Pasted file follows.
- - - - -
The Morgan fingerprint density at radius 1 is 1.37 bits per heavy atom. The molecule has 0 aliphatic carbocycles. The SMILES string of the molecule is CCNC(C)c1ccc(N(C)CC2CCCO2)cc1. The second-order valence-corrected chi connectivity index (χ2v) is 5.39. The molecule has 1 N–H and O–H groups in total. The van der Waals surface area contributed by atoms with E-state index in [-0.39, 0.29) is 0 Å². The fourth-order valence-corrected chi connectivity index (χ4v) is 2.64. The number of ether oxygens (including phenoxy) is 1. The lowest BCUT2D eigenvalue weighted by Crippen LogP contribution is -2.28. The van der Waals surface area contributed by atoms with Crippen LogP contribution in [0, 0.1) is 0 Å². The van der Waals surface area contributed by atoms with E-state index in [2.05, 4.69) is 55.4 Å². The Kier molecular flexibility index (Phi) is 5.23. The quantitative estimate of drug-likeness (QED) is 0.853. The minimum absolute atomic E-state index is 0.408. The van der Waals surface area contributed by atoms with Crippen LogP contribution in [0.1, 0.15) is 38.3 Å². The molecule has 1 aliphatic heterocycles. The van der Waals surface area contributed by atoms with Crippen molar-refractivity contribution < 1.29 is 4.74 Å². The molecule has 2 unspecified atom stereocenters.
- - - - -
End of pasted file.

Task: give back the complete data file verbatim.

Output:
The Morgan fingerprint density at radius 1 is 1.37 bits per heavy atom. The molecule has 0 aliphatic carbocycles. The SMILES string of the molecule is CCNC(C)c1ccc(N(C)CC2CCCO2)cc1. The second-order valence-corrected chi connectivity index (χ2v) is 5.39. The molecule has 1 N–H and O–H groups in total. The van der Waals surface area contributed by atoms with E-state index in [-0.39, 0.29) is 0 Å². The fourth-order valence-corrected chi connectivity index (χ4v) is 2.64. The number of ether oxygens (including phenoxy) is 1. The lowest BCUT2D eigenvalue weighted by Crippen LogP contribution is -2.28. The van der Waals surface area contributed by atoms with Crippen LogP contribution in [0, 0.1) is 0 Å². The van der Waals surface area contributed by atoms with E-state index in [2.05, 4.69) is 55.4 Å². The Kier molecular flexibility index (Phi) is 5.23. The quantitative estimate of drug-likeness (QED) is 0.853. The minimum absolute atomic E-state index is 0.408. The van der Waals surface area contributed by atoms with Crippen LogP contribution in [0.1, 0.15) is 38.3 Å². The molecule has 1 aliphatic heterocycles. The van der Waals surface area contributed by atoms with Crippen molar-refractivity contribution < 1.29 is 4.74 Å². The molecule has 2 unspecified atom stereocenters.